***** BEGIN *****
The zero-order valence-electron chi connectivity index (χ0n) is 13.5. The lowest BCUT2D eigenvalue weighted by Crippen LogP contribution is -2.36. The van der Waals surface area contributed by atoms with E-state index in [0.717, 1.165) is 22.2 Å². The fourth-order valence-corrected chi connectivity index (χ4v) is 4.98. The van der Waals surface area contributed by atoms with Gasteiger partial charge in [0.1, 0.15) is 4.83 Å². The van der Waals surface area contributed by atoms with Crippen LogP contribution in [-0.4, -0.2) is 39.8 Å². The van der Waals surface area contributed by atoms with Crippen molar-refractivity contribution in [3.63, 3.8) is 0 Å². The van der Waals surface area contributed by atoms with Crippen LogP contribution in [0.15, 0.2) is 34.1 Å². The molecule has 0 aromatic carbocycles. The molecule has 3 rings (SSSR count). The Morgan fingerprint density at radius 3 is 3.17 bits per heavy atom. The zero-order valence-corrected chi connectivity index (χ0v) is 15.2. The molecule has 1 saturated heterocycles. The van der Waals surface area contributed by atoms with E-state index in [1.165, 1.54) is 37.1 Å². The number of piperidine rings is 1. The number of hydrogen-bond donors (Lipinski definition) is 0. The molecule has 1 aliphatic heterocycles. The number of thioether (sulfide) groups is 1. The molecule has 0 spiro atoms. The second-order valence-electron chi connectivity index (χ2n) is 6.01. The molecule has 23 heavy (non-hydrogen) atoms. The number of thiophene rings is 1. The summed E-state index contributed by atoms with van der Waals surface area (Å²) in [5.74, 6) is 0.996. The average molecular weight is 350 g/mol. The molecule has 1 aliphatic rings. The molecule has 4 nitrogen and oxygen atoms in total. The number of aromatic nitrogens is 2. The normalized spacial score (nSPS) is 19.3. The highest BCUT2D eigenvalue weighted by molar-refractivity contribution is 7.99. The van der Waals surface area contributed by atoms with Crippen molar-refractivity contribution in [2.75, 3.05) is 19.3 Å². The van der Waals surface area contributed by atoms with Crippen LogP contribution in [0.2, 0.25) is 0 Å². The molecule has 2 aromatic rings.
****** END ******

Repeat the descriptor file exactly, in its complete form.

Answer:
The zero-order valence-electron chi connectivity index (χ0n) is 13.5. The lowest BCUT2D eigenvalue weighted by Crippen LogP contribution is -2.36. The van der Waals surface area contributed by atoms with E-state index in [0.717, 1.165) is 22.2 Å². The fourth-order valence-corrected chi connectivity index (χ4v) is 4.98. The van der Waals surface area contributed by atoms with Gasteiger partial charge in [0.1, 0.15) is 4.83 Å². The van der Waals surface area contributed by atoms with Crippen LogP contribution in [-0.4, -0.2) is 39.8 Å². The van der Waals surface area contributed by atoms with Crippen molar-refractivity contribution in [3.63, 3.8) is 0 Å². The van der Waals surface area contributed by atoms with Crippen LogP contribution in [0.15, 0.2) is 34.1 Å². The molecule has 0 aromatic carbocycles. The molecule has 3 rings (SSSR count). The Morgan fingerprint density at radius 3 is 3.17 bits per heavy atom. The zero-order valence-corrected chi connectivity index (χ0v) is 15.2. The molecule has 1 saturated heterocycles. The van der Waals surface area contributed by atoms with E-state index in [1.165, 1.54) is 37.1 Å². The number of piperidine rings is 1. The number of hydrogen-bond donors (Lipinski definition) is 0. The molecule has 1 aliphatic heterocycles. The number of thioether (sulfide) groups is 1. The molecule has 0 spiro atoms. The second-order valence-electron chi connectivity index (χ2n) is 6.01. The molecule has 23 heavy (non-hydrogen) atoms. The number of thiophene rings is 1. The summed E-state index contributed by atoms with van der Waals surface area (Å²) in [5.74, 6) is 0.996. The average molecular weight is 350 g/mol. The molecule has 1 aliphatic rings. The molecule has 4 nitrogen and oxygen atoms in total. The number of aromatic nitrogens is 2. The normalized spacial score (nSPS) is 19.3. The highest BCUT2D eigenvalue weighted by molar-refractivity contribution is 7.99. The van der Waals surface area contributed by atoms with Crippen molar-refractivity contribution in [2.75, 3.05) is 19.3 Å². The van der Waals surface area contributed by atoms with Crippen LogP contribution in [0.2, 0.25) is 0 Å². The molecule has 2 aromatic rings.